Kishore Kumar as a playback singer trusted himself more than anybody else. He was supremely confident of being a successful singer and credited his voice as a naturally gifted one. Kishore Kumar was one of the rare singers who did not imitate anybody while singing and also did not take formal training in music. He found an idol in K.L. Saigal. But he was there more for inspiration than emulation. The unique timber, his matchless tonal pitch further supported in establishing Kishore Kumar as playback singer whilst showcasing his rare talents. Even if Kishore Kumar sang at the topmost pitch, his voice never cracked. He changed his scale without any effort. A man who knew nothing about classical music had risen to such great heights is quite incredible - but it did happen. Kishore used the aada chautaal beat in his film, Jhumroo (1961), from an inspiration. Ashok Kumar used to narrate another tale about Kishore's inborn musical sense. He had a mysterious premonition of exactly which composer would prefer what kind of tune to a particular song. Once Kalyanji-Anandji had scheduled a rehearsal four days prior to the actual recording, but Kishore Kumar went in directly on the day of the recording. Kalyanji was annoyed, but Kishore Kumar went forward to play the exact melody on the harmonium that was expected by Kalyanji.
Manna Dey encountered a similar situation while recording the memorable duet, Ek Chaturnar with Kishore for the film Padosan in 1968. Sachin Dev's son, Rahul Dev Burman or Panchamda was the composer. As usual, Kishore kumar did not arrive for the rehearsals, but on the day of recording, Kishore recorded the song only after capturing the soul of the piece. His performance was a lour deforce in improvisation - as said by RD Burman.
One advantage Kishore Kumar as playback singer enjoyed over other playback singers of his time was that he could "enact" songs. Since, he had already faced the camera and knew the film medium inside out. It was therefore essential that the director convinced him about the situation of his song - who it would be picturised on and how it would help in taking the narrative forward. The director also made the dramatic highlights clear. He would then perform the song, sated with all the nuances and expressions that the actor would portray on screen. Music composers knew that jumping and enacting was his way to capture the spirit of the song he rendered.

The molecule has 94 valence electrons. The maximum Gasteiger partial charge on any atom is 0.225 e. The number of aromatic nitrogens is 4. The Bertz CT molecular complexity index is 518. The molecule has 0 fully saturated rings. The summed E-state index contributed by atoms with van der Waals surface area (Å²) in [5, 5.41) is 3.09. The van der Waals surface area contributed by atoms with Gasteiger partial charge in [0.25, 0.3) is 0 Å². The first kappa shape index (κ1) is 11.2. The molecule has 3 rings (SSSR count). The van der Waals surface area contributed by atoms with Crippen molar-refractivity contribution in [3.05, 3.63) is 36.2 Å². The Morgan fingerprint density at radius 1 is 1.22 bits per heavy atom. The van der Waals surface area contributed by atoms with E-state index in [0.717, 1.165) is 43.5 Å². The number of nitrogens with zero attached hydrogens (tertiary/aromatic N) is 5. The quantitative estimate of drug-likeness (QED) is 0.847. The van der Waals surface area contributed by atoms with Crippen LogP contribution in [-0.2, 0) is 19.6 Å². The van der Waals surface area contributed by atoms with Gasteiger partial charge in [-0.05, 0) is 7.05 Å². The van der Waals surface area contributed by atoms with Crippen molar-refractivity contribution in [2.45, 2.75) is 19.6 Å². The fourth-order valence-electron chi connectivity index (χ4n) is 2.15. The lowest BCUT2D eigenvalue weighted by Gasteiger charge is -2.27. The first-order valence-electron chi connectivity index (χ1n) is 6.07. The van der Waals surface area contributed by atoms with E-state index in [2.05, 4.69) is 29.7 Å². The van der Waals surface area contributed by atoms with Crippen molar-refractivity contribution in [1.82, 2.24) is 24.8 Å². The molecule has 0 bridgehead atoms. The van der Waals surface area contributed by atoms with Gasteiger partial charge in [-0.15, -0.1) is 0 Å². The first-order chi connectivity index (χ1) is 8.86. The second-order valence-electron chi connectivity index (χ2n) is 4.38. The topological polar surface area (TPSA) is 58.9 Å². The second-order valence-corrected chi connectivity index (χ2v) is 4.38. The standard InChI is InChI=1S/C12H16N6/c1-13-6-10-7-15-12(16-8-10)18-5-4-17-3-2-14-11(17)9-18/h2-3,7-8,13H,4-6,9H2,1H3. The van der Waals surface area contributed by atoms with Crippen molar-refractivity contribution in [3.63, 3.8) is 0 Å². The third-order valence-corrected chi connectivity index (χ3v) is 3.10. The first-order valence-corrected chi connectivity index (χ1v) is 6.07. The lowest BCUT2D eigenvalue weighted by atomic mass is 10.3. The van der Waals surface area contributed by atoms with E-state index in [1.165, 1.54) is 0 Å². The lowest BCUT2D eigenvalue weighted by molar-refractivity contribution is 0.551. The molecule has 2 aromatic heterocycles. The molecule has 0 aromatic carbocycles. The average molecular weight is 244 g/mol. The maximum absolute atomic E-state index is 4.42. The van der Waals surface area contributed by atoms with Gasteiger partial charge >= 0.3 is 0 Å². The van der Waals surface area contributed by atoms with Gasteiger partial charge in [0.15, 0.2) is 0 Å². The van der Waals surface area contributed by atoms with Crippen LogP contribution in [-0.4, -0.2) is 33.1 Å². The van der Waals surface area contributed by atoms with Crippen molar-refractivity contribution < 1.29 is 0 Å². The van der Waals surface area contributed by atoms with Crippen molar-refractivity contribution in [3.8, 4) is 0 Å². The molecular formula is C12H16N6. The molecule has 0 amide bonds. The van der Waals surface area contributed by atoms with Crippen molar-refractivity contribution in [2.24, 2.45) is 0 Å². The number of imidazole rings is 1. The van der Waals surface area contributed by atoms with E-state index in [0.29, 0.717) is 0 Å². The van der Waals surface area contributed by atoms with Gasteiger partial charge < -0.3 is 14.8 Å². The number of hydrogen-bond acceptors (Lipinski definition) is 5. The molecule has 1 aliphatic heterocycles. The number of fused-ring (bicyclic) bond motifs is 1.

Kishore Kumar as playback singer had experimented and worked upon the singing styles of classical gurus like Ustad Bade Gulam Ali Khan and Pandit Bhimsen Joshi. Later, in privacy he would emulate them with effortless ease. Contrary to his image of a light-hearted entertainer, he was actually a serious student of music. He also learnt Rabindra Sangeet on his own.
Kishore Kumar was a fan of the Swiss singer Tex Norton and the Australian Jimmy Rogers. But he learnt the art of refined yodeling from his brother Anoop Kumar. While in Khandwa, both brothers had comprehensive a huge collection of gramophone records of yodelers. Kishore Kumar is one of the singers in Indian film industry who has not only set a unique trend of natural singing but also innovative touches to the natural piece of art.
For all Kishore Kumar's talent, eccentricity, fame and chaotic behavior, he was at heart, a humble soul. He recognized genius when he saw one and never stood on issue in having his way through. Kishore Kumar as playback singer remained at the top till the very end giving way to a major heart attack in 1987. His physical absence may have had orphaned music rich oeuvre of songs and continues to flutter in the hearts across generations.
|More Articles in Indian Playback Singers (103)|